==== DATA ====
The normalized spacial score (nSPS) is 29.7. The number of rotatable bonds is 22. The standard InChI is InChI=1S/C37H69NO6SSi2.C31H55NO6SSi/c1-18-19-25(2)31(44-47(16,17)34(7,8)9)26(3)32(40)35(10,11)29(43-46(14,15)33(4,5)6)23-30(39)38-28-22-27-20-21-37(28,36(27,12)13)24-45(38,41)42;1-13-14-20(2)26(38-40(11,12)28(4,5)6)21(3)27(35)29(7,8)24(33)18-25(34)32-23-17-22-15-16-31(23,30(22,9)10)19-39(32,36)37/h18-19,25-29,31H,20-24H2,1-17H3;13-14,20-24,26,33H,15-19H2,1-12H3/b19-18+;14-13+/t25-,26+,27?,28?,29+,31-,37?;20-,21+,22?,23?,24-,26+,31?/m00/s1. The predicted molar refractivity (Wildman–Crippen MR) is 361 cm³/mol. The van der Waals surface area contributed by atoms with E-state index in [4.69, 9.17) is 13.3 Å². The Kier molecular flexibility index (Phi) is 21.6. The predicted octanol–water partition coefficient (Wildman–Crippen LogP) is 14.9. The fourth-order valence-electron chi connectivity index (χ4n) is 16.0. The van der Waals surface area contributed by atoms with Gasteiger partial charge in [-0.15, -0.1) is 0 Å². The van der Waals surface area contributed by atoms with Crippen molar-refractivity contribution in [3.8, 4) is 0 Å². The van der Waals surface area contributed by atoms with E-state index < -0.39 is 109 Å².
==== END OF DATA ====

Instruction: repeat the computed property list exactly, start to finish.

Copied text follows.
The normalized spacial score (nSPS) is 29.7. The number of rotatable bonds is 22. The standard InChI is InChI=1S/C37H69NO6SSi2.C31H55NO6SSi/c1-18-19-25(2)31(44-47(16,17)34(7,8)9)26(3)32(40)35(10,11)29(43-46(14,15)33(4,5)6)23-30(39)38-28-22-27-20-21-37(28,36(27,12)13)24-45(38,41)42;1-13-14-20(2)26(38-40(11,12)28(4,5)6)21(3)27(35)29(7,8)24(33)18-25(34)32-23-17-22-15-16-31(23,30(22,9)10)19-39(32,36)37/h18-19,25-29,31H,20-24H2,1-17H3;13-14,20-24,26,33H,15-19H2,1-12H3/b19-18+;14-13+/t25-,26+,27?,28?,29+,31-,37?;20-,21+,22?,23?,24-,26+,31?/m00/s1. The predicted molar refractivity (Wildman–Crippen MR) is 361 cm³/mol. The van der Waals surface area contributed by atoms with E-state index in [4.69, 9.17) is 13.3 Å². The Kier molecular flexibility index (Phi) is 21.6. The predicted octanol–water partition coefficient (Wildman–Crippen LogP) is 14.9. The fourth-order valence-electron chi connectivity index (χ4n) is 16.0. The van der Waals surface area contributed by atoms with Gasteiger partial charge in [-0.15, -0.1) is 0 Å². The van der Waals surface area contributed by atoms with Crippen molar-refractivity contribution in [3.8, 4) is 0 Å². The van der Waals surface area contributed by atoms with E-state index < -0.39 is 109 Å².